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Shows & Panels
OMB nominee Donovan promises to build on predecessor's success, progress
Thursday - 6/12/2014, 4:06am EDT
Lawmakers from both sides of the aisle praised former OMB head and now Department of Health and Human Services Secretary Sylvia Mathews Burwell. She is widely recognized for reinvigorating the management side of the House and working more closely with Congress.
But Senate Homeland Security and Governmental Affairs Committee lawmakers say Donovan is a good choice to improve upon Burwell's short-term accomplishments.
Shaun Donovan (File photo)
Donovan's management style and priorities — should the Senate confirm him as President Barack Obama's fourth permanent OMB director in five years — are well known.
During his appearance before the committee, Donovan shed some light on where he would start, and among the first things he'd do is build on the budding relationships Burwell started with the committee, Congress more broadly and others across the government.
"When she came in, she was very focused on making sure not just the 'M' side of OMB wasn't forgotten, but that in fact the 'M' side and the 'B' side of OMB worked very closely together," Donovan said. "I believe very deeply, as you heard a little bit about today, that I often say to my team, 'Too often we don't know what success looks like in government.' By measuring, setting clear goals and measuring those goals, I believe we not only can achieve success in achieving the ends of government, but we can also save money for taxpayers, and that's where we have to make sure the 'M' and 'B' in OMB are connecting."
Career staff needs a boost
Donovan said during his five years as secretary of HUD, he grew frustrated, at times, over the silos or lack of coordination among agencies.
He said, if confirmed, he would use OMB's special position in the government to ensure more and better coordination on programs and projects. He said HUD's success in working with the Veterans Affairs Department to end veterans' homelessness and with 18 other agencies on the Hurricane Sandy relief effort shows the potential of what could be done.
The other management issue he would try to further Burwell's efforts on is the need to boost the career staff at OMB.
"To be frank, if I'm confirmed, 2 1/2 years isn't a long time. I do believe that it is absolutely critical to make sure that OMB is adding to the terrific team that is there with the best and the brightest, and to making sure that the institution is strong, particularly among the career staff that is there," he said. "So not just managing across government, but managing OMB itself as an institution is something [Burwell] is focused on, and it's something I'd want to continue."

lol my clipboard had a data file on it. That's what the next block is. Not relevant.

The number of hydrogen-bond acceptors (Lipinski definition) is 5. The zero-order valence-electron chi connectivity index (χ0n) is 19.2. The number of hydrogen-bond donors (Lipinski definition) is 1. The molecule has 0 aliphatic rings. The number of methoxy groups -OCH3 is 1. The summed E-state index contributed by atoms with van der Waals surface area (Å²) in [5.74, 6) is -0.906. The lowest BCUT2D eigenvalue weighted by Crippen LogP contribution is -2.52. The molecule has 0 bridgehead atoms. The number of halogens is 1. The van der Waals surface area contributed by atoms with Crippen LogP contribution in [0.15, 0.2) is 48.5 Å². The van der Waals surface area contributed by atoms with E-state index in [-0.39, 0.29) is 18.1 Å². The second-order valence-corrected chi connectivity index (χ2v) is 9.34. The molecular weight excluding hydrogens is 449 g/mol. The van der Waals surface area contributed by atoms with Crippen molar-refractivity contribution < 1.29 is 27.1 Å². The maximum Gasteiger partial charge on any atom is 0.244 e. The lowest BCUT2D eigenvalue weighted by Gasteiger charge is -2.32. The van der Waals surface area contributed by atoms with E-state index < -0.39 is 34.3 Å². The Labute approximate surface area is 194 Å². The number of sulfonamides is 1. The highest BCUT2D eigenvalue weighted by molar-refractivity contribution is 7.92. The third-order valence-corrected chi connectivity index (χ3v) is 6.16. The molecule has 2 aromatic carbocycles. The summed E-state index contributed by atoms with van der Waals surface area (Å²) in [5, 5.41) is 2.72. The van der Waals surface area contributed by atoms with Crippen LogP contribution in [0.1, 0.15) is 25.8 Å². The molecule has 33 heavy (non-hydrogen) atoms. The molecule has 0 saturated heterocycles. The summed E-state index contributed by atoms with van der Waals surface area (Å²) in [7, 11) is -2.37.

If Donovan lasts to the end of President Obama's term, he would be the longest serving Senate-confirmed OMB director of the last eight years, with the three others lasting about 15 months, on average.
OMB's need to boost the career staff came out clearly during Burwell's recent testimony before the House Appropriations Committee. OMB is requesting a $4.2 million increase in its budget for fiscal 2015. It needs the money because its staff is down by 11 percent since 2010, yet its workload has increased. For example, there are 40 mentions of OMB in the Government Performance and Results Modernization Act, as compared to 18 mentions of OMB in the original GPRA in 1993.
Donovan's experience at HUD also will play well into his management style at OMB.
He said at HUD and during his tenure with the City of New York as its housing chief, his focus on metrics always helped drive his management style.
"I created both in my office in New York and here at HUD, an office of strategic planning and management, whose specific responsibility was to create and track those metrics across the most critical programs, and frankly to do process improvement work, as well. It's one thing to identify the problem, but then you have to go fix it," he said. "Having the capacity to actually have a team that can go in almost like an internal consultant within the agency to do that is absolutely critical. I think that's, to be frank, many people this is not an area that they think is the most interesting or noteworthy around government. I'm not only interested in doing this, but I'm actually passionate about it, and I drive my team crazy at HUD in terms of wanting to understand the numbers."